Support is sweeping in
THE 120 factory workers at Team Valley Brush in Gateshead have launched a support group with the help of the Socialist Alliance on Tyneside after three weeks on indefinite strike. The dispute began after workers were offered an insulting pay rise of 1 percent on their miserable 3.08 an hour.
Company chairman Peter Wheeldon refuses to pay the minimum wage as the basic hourly rate, so workers have to rely on overtime and bonuses to make up their wage. “He still thinks women go out to work for pocket money,” says picket Kathleen Hope, “and now he’s advertising our jobs for 3.70 an hour at Blaydon job centre.”
The strikers have won tremendous support from local workers. Nearly 500 was donated or pledged at the support group launch meeting, with contributions from UNISON, MSF and GMB union branches, Gateshead Trades Council, the Socialist Alliance, former Spartan Redheugh steel workers, and many individuals.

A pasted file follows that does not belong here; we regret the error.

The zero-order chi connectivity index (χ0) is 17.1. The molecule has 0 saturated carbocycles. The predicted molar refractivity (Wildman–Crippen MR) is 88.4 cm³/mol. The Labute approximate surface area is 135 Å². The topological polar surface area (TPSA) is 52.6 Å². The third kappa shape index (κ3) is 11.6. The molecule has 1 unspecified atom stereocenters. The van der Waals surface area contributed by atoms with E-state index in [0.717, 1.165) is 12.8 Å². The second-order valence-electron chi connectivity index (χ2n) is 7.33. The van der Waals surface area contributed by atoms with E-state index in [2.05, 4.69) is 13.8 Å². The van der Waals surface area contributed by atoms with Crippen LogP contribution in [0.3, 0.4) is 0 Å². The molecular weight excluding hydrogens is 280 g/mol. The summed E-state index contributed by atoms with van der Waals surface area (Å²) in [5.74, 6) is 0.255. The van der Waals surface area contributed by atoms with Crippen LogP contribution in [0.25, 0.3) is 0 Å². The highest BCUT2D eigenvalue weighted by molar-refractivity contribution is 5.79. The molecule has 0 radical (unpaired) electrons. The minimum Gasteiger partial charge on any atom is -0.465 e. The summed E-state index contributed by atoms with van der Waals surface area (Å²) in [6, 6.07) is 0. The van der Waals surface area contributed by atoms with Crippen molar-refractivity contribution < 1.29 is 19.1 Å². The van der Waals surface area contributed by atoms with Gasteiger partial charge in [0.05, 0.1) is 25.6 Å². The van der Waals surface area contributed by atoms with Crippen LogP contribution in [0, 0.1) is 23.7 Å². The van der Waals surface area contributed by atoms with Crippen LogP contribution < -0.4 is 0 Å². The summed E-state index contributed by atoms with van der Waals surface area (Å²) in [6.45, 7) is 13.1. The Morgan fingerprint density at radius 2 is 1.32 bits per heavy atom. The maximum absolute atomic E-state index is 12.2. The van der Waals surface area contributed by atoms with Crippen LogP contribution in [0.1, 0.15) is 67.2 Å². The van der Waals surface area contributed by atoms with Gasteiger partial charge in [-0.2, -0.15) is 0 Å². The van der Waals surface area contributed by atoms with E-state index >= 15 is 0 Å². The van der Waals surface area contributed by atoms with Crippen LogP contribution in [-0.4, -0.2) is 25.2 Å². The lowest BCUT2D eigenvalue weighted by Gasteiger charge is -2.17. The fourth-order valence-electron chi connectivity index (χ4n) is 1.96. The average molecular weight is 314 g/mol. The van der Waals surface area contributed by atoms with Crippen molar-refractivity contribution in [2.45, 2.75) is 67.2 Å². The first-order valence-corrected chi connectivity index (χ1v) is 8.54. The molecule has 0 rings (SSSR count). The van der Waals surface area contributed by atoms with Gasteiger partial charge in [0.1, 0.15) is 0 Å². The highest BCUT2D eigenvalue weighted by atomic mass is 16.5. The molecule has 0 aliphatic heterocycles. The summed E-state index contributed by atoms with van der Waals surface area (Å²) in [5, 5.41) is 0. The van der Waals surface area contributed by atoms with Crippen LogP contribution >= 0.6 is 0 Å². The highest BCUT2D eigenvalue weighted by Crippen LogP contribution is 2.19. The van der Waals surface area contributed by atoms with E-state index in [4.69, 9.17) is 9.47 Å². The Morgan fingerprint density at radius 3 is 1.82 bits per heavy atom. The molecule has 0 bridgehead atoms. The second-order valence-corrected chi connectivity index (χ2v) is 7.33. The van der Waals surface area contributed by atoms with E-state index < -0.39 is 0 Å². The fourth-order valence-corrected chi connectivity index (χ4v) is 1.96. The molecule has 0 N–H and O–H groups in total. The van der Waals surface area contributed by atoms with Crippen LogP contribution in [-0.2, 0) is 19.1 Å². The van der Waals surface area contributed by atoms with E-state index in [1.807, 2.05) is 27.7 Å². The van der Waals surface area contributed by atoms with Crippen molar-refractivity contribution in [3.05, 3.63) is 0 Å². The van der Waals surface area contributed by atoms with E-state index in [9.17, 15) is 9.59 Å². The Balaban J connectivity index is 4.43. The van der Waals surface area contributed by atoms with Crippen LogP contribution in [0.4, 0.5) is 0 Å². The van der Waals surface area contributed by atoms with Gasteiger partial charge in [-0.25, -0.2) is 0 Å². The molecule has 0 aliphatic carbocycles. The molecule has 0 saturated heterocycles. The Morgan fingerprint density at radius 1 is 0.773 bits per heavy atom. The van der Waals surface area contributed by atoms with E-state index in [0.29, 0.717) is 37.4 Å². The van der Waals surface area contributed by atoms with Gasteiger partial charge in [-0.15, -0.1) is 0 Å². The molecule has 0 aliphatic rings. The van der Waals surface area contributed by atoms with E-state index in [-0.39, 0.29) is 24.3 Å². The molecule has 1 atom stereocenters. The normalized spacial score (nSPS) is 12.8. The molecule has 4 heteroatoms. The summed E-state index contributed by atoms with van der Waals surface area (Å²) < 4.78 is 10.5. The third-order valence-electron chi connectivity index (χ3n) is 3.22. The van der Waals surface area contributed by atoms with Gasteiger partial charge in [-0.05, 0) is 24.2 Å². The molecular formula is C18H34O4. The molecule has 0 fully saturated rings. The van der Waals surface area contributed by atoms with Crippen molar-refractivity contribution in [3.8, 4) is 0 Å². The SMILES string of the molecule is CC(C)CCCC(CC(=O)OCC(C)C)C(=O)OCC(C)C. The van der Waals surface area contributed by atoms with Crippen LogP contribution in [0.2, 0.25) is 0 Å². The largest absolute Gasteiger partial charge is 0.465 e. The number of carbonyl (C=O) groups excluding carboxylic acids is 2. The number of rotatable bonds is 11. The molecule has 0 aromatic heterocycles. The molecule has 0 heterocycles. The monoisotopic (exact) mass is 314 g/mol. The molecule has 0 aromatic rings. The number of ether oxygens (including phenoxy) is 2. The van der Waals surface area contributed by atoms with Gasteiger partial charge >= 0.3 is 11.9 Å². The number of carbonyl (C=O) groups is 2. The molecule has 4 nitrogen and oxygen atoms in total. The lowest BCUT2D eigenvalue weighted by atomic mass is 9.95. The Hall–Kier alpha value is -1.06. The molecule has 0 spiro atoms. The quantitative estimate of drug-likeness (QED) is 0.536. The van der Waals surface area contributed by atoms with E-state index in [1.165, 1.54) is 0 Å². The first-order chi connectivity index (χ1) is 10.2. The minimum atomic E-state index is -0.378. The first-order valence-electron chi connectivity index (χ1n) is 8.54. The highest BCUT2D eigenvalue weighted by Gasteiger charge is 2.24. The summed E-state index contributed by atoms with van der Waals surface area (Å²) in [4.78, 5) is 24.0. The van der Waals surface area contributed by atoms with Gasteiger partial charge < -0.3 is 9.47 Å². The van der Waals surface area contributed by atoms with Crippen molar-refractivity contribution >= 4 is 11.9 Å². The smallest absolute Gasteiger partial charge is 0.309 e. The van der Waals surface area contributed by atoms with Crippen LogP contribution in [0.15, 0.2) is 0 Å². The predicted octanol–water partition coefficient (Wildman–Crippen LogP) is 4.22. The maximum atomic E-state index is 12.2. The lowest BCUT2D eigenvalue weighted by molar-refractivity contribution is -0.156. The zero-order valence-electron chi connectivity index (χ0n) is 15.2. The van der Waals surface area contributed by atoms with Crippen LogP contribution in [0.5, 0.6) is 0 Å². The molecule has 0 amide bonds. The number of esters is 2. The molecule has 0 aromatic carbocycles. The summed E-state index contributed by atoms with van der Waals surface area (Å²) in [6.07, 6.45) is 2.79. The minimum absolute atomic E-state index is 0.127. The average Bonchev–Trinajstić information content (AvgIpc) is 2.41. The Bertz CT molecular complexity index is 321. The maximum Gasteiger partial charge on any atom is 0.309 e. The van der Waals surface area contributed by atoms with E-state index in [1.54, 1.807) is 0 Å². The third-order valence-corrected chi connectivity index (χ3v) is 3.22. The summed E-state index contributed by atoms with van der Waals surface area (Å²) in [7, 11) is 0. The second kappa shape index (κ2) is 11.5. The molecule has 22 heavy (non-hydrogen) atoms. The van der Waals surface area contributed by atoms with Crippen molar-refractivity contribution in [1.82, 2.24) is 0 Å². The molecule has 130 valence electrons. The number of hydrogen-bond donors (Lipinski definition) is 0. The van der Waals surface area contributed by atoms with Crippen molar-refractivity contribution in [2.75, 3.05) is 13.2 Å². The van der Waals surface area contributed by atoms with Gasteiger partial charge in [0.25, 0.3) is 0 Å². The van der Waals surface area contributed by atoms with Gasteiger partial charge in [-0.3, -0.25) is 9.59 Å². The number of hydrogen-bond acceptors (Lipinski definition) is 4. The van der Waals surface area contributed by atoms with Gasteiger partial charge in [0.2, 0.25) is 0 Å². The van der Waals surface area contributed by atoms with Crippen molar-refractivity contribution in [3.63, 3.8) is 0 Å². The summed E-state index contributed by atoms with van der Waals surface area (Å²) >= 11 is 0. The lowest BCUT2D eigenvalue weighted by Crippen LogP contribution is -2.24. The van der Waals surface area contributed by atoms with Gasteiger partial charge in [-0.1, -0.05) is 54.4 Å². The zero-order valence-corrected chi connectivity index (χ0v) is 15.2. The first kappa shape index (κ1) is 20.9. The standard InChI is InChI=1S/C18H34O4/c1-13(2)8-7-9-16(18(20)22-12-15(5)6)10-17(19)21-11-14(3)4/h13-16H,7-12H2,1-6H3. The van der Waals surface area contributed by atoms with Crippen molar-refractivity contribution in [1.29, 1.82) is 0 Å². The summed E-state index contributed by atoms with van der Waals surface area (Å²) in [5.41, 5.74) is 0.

Kenny Bell, secretary of Newcastle council UNISON branch, chaired the meeting, which over 50 strikers attended.
He urged strikers to attend the rally for a living wage in Manchester on 28 April. Kenny Bell introduced Terry Rodgers, Socialist Alliance prospective parliamentary candidate for Tynebridge, and said, “There is a meltdown of local government with the drive to privatise nearly all core services. Questions must be asked about unions’ support for the Labour Party.”
Other speakers included Shirley Winter, who organised support for the Magnet strikers two years ago, and Yunus Bakhsh from UNISON’s Newcastle City Health branch and a member of its national executive committee. Six strikers raised nearly 250 outside Gateshead Civic Centre the following day.
“We’ve been invited to go to Glasgow to collect,” says Kathleen Hope, “and four of the lasses have agreed to go up this week.” Solidarity can help these strikers turn the screw on management. “This is a strike we can win,” says shop steward June Patterson.
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